I am frequently asked by enterprise contact center buyers, “What sized outsourcer is it best to engage with for customer experience delivery?” Actually, there is no right or wrong answer to this question. There are some superb offerings in the customer experience space at the moment that are being provided by outsourcers with revenues ranging from less than $10 million to large global players with revenues exceeding $1 billion. The trick is to determine the partner that lines up best with the enterprise’s requirements and internal culture.
As someone who has been around the BPO space for two-decades, I certainly understand the attributes so many larger providers bring to our sector. When counselling friends on the enterprise side about the benefits of working with a large global services partner, there are several that immediately come to mind. First and foremost, the scale that these vendors bring to the table cannot be understated, especially in terms of being able to deliver competitive pricing to the Fortune 500 segment of the market. Equally, the variety of locations from which larger outsourcers can deliver contact center services (both onshore and offshore) is a major selling point; for a client looking to diversify the sites from which their end-users are supported, this can go a long way. Clients can also consolidate a large amount of their needs with one global provider, which can save a lot of resource in managing contracts and business relationships. And, larger vendors usually have a stacked arsenal of the functions and the technologies that they can offer enterprises.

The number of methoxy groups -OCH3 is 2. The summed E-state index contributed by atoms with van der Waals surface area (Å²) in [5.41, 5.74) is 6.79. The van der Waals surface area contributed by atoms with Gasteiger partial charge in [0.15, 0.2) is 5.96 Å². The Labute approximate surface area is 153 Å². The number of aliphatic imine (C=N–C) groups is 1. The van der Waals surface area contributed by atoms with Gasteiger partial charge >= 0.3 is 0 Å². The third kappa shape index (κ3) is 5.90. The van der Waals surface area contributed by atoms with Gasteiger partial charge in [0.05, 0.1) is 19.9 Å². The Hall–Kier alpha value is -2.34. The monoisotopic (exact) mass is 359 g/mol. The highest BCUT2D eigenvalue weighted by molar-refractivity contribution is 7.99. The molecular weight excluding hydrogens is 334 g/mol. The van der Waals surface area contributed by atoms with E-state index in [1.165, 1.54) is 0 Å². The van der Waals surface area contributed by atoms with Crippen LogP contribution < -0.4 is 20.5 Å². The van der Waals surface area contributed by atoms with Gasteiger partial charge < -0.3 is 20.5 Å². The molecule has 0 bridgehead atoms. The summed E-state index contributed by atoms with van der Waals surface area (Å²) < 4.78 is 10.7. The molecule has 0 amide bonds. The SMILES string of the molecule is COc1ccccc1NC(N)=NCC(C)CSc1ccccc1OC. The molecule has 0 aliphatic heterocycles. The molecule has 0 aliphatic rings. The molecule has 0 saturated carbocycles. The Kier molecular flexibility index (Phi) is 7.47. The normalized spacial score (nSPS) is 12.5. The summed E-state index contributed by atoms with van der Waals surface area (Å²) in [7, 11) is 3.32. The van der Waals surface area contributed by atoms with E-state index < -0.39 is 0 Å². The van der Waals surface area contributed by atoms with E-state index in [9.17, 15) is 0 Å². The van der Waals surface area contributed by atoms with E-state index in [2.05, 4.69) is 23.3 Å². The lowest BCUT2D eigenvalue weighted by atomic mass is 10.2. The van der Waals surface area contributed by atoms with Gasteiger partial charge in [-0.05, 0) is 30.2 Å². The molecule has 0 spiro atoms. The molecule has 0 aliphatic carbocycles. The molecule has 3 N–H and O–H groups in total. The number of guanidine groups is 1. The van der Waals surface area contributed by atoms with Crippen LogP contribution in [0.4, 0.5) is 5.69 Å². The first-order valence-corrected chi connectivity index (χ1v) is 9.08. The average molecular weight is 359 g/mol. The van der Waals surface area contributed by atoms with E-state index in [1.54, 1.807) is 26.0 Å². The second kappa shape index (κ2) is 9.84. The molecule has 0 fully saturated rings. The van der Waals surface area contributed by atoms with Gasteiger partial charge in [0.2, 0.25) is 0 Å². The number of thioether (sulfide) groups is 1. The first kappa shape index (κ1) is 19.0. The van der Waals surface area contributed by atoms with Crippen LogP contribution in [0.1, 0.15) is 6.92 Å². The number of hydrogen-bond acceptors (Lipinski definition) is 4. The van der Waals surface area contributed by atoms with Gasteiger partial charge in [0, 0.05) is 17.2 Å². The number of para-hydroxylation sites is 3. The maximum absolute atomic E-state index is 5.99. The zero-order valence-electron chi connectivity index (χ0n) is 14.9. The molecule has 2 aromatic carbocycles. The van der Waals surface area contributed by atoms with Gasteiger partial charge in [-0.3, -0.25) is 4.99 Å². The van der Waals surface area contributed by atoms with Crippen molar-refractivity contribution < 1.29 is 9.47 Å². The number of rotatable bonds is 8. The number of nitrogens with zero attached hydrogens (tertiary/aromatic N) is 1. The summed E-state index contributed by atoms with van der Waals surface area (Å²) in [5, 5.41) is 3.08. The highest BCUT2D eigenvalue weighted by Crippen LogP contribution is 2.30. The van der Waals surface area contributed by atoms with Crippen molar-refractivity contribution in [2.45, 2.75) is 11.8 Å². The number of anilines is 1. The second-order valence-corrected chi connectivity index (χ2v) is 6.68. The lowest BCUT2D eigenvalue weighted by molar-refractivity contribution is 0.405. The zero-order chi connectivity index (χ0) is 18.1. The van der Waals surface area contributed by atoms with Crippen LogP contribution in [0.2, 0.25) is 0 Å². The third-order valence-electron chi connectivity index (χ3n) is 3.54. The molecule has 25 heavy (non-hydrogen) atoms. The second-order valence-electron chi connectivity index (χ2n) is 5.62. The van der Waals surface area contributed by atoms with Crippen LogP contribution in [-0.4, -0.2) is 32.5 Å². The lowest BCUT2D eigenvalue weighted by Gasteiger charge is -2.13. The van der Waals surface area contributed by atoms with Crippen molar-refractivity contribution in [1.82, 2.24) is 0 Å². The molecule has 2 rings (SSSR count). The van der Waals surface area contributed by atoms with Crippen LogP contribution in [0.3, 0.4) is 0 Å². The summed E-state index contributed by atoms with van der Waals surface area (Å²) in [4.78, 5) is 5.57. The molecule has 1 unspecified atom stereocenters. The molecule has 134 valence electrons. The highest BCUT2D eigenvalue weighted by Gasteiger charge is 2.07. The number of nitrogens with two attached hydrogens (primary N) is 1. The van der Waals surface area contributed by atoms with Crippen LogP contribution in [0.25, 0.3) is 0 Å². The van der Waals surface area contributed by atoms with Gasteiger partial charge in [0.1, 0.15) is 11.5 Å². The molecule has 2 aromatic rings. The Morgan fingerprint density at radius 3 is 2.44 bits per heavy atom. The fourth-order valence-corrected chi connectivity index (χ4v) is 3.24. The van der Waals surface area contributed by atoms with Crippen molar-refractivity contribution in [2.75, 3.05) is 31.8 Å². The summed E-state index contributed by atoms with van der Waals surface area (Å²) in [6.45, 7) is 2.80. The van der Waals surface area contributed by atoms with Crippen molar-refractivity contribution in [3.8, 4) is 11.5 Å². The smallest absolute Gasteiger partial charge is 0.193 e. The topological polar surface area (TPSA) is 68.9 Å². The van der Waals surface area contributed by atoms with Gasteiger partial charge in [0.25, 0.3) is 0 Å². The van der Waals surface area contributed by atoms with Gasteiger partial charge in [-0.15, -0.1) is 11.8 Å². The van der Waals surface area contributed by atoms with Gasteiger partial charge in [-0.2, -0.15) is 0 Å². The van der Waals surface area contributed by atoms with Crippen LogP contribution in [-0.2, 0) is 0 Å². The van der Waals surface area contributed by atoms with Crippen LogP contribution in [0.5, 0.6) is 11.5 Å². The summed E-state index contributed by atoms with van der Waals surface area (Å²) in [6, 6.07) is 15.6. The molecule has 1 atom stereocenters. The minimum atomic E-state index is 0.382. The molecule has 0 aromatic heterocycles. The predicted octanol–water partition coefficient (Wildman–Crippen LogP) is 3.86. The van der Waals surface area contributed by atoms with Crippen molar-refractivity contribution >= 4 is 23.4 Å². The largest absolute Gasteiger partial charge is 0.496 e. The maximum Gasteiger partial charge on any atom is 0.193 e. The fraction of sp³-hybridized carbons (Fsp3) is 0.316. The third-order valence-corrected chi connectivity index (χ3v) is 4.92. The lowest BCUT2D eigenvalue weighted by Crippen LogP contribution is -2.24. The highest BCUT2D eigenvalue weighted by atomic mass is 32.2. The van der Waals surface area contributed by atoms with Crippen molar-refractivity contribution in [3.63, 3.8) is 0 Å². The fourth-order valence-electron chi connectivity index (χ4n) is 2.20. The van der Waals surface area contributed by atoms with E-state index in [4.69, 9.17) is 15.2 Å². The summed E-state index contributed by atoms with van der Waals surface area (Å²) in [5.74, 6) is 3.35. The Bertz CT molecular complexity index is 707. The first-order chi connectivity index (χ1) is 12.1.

But, what about clients that are looking to work with a more boutique-oriented outsourcer? Well, in my opinion, there are equally compelling reasons to choose this alternative. For example, one of the biggest drivers for enterprise contact center decision-makers to select a smaller player is the personalized attention that they can count on. With fewer clients, these outsourcers can spend more time getting to know their enterprise partners, effectively tailoring the customer experience strategy to a ‘T’. And, I am increasingly noticing that smaller providers are diversifying their points of delivery and service / technology offerings. Sometimes this comes from internal investment, while in other cases it is on the back of a robust partner network. Regardless of the model, smaller outsourcers are better placed to service their clients in the current competitive market. This is on top of the niche expertise found among so many of these providers, whether it is vertically-driven, functional or channel.
The key in this discussion is for enterprise decision-makers to determine what they want in terms of a provider. Are they looking for the scale that a large partner can bring to the table? Or, do they prefer to work with a smaller outsourcer that may not be global in size, but that offers a more tailored offering and intimate level of service? Luckily, once executives have answered these questions, they will not be short of choice.
Written by Stephen B. Ferber